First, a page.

In the book, I talk a little bit about the idea of asking business folks and product managers to join me for the interviews. The idea is to involve them in hearing the customer's stories and also to get their direction if I'm exploring a topic that is new to me. Yes, sometimes the interviews are about chemistry or engineering, so I need a little coaching from people who live and breathe those subjects.
At the Agile 2008 conference a few weeks ago, Nick Gassman from British Airways came up to me to chat about his mental model project. Later he wrote to me with a suggestion about involving business and product folks in the interviews. Here's what he said:
"I was reading your book on a flight home, and on page 121 you refer to the misunderstanding between 'rooter' and 'router'. It's a frustration I've suffered at times from the other side of the fence. We've briefed the moderator, who then goes off-track, because they haven't understood the issue ... I now think that a pairing of a business-based UX person with the moderator would yield a better result. This would require some trust and agreed procedures between the two, but would allow the UX person to interject if the moderator had gone wrong somewhere, or to point out a missing link."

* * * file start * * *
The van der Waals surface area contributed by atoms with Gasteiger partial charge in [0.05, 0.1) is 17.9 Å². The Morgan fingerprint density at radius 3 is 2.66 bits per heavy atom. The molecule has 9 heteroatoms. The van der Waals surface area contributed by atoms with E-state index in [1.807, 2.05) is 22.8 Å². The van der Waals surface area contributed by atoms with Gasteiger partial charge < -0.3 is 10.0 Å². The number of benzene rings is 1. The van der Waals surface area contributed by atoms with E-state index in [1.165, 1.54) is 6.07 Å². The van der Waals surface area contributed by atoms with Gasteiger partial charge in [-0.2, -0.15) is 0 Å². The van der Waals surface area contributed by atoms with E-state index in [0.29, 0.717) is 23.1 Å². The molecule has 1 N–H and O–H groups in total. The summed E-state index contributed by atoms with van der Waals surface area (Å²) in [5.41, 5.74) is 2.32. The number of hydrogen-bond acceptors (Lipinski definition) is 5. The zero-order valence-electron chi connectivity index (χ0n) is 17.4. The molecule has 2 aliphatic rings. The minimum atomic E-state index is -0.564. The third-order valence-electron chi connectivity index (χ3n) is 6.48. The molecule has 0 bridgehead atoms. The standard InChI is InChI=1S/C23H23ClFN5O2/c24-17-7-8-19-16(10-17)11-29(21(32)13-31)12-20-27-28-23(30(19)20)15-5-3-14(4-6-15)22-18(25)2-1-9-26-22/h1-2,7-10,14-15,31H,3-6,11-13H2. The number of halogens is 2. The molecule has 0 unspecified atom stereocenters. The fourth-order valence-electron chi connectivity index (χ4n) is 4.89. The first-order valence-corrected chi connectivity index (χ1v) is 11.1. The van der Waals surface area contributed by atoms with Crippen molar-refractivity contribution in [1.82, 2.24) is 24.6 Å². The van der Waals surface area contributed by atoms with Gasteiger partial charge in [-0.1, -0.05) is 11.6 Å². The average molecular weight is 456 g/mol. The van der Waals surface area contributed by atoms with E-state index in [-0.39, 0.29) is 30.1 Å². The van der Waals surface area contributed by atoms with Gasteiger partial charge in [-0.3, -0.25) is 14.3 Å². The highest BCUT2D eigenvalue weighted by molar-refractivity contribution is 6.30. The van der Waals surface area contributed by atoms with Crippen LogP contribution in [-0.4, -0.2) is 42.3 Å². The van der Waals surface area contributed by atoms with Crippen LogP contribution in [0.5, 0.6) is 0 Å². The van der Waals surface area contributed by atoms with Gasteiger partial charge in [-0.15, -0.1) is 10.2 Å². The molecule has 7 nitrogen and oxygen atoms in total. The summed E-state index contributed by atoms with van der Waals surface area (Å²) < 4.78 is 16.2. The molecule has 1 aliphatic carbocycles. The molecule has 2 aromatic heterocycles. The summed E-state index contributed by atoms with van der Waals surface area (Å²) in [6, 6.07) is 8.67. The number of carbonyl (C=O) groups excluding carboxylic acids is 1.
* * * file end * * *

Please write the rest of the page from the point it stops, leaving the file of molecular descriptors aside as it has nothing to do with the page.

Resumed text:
Nick brings up a great point: rather than waiting until after the interview as I had mentioned in the book, you can have someone around to keep you on-track during the interview. To avoid interrupting the flow of the conversation, I can imagine having a person with you in the room jumping up and down silently while pointing to a note on a whiteboard, as well as writing those same notes on IM if not co-located. These notes could keep an interviewer more on track and also be more "in the moment." I like it; thanks Nick!
Note: Remember to let the interview participant know that there will be someone listening in, and introduce that person at the start of the interview. In my experience, after the conversation gets going in the first few minutes, the participant forgets all about the other listener and converses naturally.